The Language of Dubbing
Aug 13 2015
Dubbing isn’t the most active, populated VO genre, but with the continuing impact of electronic communications, expanding genres, and international markets, it’s more relevant than ever. Or at least, more relevant since the early days of Talkies, when dubbing was its original heyday. Some dubbing terminology dates back that far, some is new. And some (surprise!) have been replaced.
ADR (Automatic Dialog Replacement, Automated Dialog Replacement, Additional Dialog Recording) – The words behind the acronym vary because the objectives and methods vary. But essentially this is the modern version of what was originally called “looping.” A short segment of film (or video) is looped, to repeat again and again. The actor speaks the line until able to say it exactly in synch. Using this technique, only about a dozen lines can be recorded per hour.
Rythmo Band – No, this has nothing do with R&B musicians. It’s a technology where the script and various vocal cues (e.g., laughs, breaths, lip smacks, whatever) scroll in synch with the video. This enables the actor to record many more lines per hour, but takes a lot more time to prepare, so acceptance of this process varies.
Job– This means the same thing in Dubbing as in any genre. But the nature of the jobs varies. Sometimes the original production is in another language. Sometimes it’s because the background was noisy. Or the script was changed, or the actor mumbled, or has the wrong voice or accent, or … well, there are a lot of opportunities.
Lip flap – Lip movement. When dubbing, your words should match the movements of the original dialog. Sometimes it calls for skillful revision of the script. Sometimes it involves the actor adding various non-verbal sounds such as “um,” or “eh” or a grunt, in a natural-sounding way.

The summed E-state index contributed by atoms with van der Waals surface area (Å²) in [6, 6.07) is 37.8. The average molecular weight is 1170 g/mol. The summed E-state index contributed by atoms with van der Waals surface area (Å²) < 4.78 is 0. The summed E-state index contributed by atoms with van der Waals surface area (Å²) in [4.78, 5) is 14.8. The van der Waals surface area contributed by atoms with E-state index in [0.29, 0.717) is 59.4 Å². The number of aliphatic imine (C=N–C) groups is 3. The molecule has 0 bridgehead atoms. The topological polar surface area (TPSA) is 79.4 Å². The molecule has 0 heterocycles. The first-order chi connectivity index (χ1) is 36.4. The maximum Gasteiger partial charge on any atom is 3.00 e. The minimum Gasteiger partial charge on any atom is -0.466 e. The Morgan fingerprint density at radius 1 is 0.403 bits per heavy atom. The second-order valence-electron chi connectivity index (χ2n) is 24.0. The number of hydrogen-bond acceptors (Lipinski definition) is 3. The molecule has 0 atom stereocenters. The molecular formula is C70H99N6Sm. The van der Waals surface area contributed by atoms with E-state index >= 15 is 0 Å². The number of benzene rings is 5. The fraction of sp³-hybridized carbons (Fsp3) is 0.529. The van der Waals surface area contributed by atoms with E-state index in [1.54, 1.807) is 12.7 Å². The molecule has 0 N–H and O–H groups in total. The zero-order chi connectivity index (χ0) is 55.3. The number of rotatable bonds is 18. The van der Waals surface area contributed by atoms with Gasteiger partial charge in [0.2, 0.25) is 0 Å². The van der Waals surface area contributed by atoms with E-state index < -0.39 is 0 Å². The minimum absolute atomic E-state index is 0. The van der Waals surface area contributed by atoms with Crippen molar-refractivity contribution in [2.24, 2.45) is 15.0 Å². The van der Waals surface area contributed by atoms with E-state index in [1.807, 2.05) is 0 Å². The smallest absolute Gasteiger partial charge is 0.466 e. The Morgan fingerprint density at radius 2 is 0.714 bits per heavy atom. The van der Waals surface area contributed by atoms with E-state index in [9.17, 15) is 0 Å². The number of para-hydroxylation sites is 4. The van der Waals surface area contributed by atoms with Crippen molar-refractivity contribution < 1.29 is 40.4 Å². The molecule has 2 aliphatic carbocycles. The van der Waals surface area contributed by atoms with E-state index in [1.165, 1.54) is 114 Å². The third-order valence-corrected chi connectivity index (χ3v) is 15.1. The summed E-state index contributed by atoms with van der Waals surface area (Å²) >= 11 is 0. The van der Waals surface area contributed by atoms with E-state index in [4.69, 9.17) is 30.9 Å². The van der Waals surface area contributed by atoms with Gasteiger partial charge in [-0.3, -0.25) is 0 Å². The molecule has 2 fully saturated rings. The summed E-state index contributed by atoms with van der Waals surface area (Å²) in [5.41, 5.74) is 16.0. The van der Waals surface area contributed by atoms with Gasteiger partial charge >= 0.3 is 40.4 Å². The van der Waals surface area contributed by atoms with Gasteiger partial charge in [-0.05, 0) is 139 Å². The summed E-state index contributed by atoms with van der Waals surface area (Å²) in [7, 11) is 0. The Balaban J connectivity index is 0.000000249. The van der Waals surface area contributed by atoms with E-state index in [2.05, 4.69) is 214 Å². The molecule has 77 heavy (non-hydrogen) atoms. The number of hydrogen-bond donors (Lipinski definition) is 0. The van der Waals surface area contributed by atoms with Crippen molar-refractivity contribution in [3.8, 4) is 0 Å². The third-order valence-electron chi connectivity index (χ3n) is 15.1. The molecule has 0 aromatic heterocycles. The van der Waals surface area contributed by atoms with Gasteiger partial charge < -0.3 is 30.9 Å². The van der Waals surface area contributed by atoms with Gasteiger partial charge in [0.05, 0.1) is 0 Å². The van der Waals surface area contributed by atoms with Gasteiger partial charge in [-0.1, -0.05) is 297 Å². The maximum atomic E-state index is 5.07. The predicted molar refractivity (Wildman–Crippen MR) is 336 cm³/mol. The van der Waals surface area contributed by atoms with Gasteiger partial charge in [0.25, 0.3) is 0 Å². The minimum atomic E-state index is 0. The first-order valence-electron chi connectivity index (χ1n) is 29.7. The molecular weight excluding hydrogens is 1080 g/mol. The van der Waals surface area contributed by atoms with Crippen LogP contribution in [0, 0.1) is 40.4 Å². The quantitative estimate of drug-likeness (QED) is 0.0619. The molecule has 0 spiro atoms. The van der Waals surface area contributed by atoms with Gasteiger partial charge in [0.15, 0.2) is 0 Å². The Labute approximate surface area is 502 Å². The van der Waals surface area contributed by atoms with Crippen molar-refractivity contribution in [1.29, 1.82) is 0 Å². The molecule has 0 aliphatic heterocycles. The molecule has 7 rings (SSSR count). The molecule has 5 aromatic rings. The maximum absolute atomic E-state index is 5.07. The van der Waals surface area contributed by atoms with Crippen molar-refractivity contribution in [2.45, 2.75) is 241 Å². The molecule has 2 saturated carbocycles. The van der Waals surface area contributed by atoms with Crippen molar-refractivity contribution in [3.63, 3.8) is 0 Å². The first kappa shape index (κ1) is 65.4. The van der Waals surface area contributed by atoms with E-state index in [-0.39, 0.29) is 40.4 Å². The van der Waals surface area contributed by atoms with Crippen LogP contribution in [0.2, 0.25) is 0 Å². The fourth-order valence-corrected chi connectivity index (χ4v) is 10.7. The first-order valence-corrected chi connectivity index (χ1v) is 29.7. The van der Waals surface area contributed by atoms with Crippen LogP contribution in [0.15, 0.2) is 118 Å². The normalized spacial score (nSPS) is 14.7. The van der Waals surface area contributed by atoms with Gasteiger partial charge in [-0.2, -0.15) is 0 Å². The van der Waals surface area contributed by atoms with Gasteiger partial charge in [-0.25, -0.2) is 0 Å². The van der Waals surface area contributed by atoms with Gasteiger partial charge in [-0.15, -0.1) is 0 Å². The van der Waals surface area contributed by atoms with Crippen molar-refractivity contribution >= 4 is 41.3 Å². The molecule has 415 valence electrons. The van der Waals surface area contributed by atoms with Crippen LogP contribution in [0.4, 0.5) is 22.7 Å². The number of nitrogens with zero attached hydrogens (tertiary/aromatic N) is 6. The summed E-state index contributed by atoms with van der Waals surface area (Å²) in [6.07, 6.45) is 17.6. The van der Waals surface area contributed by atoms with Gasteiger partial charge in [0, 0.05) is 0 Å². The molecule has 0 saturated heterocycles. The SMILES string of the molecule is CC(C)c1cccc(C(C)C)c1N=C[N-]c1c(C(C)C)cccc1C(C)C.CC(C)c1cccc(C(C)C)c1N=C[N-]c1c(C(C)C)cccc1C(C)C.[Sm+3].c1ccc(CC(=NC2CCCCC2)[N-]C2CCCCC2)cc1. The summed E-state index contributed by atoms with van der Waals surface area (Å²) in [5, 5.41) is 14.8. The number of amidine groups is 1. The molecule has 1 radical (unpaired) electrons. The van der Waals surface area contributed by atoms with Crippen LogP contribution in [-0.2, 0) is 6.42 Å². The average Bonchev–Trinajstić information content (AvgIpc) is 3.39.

Localization – The process of adapting a production for use in another culture or geographic location. Usually this means dubbing it in another language or by a regional celebrity, but localization can also involve changes in editing, scripting, etc., to suit local sensibilities and interests. Whether a movie or TV show is dubbed or subtitled depends on economics, the audience, locally spoken languages, audience preference, politics or legal requirements, and other factors.
Synch (or sync) – Synchronization. It’s spelled either way. We prefer “synch” and “synching,” because without the H, “syncing” might be misunderstood or pronounced with a soft C, as “sinsing.” But it seems most people in the trade prefer it without the H.
Dubbing – 1. Loosely defined as adding a voice to any character talking.” Opinions vary as to the origin of the term, but most likely it comes from the word “doubling.” As with a stunt double or body double, the voice of a second actor replaced the original. Nowadays the film industry calls this “revoicing.” 2. In film and video post-production, the term “dubbing” has a more limited and different meaning – it refers to the final mixing of all a picture’s sounds to create the finished soundtrack.
Walla or Walla Walla – If not a place in Washington State, it refers to simulated crowd noise or murmuring in the background. The term comes from actors sometimes actually saying “walla walla walla,” although various other phrases are also commonly used, such as “peas and carrots” or “natter grommish.” However, a walla group will often just mumble or say nonsense words, since actually recognizing any of these stock sounds again and again would be artificial and distracting. The choice of vocalizations may depend on the scene – din in a busy hospital corridor doesn’t sound like a children’s playground. Another consideration is that real words in the background can be distracting in an audio-only medium such as radio, whereas in film the audience focuses on the visual, and background conversation might even be partially scripted.
Dubbing pro – Someone who can act, with emotion and energy, stay in character, do multiple characters, and probably has the special voice studio equipment used for dubbing efficiently.
Foley – This isn’t something that voice actors do. It’s the sound-effects equivalent of voice dubbing – where a piece of celery might stand in for footsteps on snow, or a heavy bag makes the sound of a falling body. So it’s not dubbing, but it’s analogous.
Incidentally, “ADR” also means “American Depositary Receipt,” but that has nothing to do with dubbing.
Also see The Long-Practiced Practice of Dubbing: http://www.edgestudio.com/blog/long-practiced-practice-dubbing